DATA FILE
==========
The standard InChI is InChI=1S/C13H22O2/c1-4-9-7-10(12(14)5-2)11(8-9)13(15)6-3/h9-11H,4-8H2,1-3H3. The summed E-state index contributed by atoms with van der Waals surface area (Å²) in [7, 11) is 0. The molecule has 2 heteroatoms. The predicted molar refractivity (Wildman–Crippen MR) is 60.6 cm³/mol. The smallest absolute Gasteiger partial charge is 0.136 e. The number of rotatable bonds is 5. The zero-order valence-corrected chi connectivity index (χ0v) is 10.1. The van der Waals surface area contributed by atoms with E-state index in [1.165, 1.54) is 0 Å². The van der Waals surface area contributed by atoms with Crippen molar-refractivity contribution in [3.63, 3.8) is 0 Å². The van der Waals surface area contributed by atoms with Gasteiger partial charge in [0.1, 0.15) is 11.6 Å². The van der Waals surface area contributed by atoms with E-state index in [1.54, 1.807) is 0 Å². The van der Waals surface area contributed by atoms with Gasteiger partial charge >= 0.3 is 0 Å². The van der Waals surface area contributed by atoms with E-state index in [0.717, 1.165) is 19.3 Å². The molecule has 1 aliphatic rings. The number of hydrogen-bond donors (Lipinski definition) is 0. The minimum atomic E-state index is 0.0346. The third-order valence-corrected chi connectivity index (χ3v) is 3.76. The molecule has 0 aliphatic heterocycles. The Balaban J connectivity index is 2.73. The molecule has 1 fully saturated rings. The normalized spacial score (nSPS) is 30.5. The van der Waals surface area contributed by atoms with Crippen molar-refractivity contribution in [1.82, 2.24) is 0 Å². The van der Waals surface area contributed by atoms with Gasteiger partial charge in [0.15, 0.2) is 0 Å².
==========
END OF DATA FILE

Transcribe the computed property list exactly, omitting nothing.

The standard InChI is InChI=1S/C13H22O2/c1-4-9-7-10(12(14)5-2)11(8-9)13(15)6-3/h9-11H,4-8H2,1-3H3. The summed E-state index contributed by atoms with van der Waals surface area (Å²) in [7, 11) is 0. The molecule has 2 heteroatoms. The predicted molar refractivity (Wildman–Crippen MR) is 60.6 cm³/mol. The smallest absolute Gasteiger partial charge is 0.136 e. The number of rotatable bonds is 5. The zero-order valence-corrected chi connectivity index (χ0v) is 10.1. The van der Waals surface area contributed by atoms with E-state index in [1.165, 1.54) is 0 Å². The van der Waals surface area contributed by atoms with Crippen molar-refractivity contribution in [3.63, 3.8) is 0 Å². The van der Waals surface area contributed by atoms with Gasteiger partial charge in [0.1, 0.15) is 11.6 Å². The van der Waals surface area contributed by atoms with E-state index in [1.54, 1.807) is 0 Å². The van der Waals surface area contributed by atoms with Gasteiger partial charge >= 0.3 is 0 Å². The van der Waals surface area contributed by atoms with E-state index in [0.717, 1.165) is 19.3 Å². The molecule has 1 aliphatic rings. The number of hydrogen-bond donors (Lipinski definition) is 0. The minimum atomic E-state index is 0.0346. The third-order valence-corrected chi connectivity index (χ3v) is 3.76. The molecule has 0 aliphatic heterocycles. The Balaban J connectivity index is 2.73. The molecule has 1 fully saturated rings. The normalized spacial score (nSPS) is 30.5. The van der Waals surface area contributed by atoms with Crippen molar-refractivity contribution in [1.82, 2.24) is 0 Å². The van der Waals surface area contributed by atoms with Gasteiger partial charge in [0.15, 0.2) is 0 Å².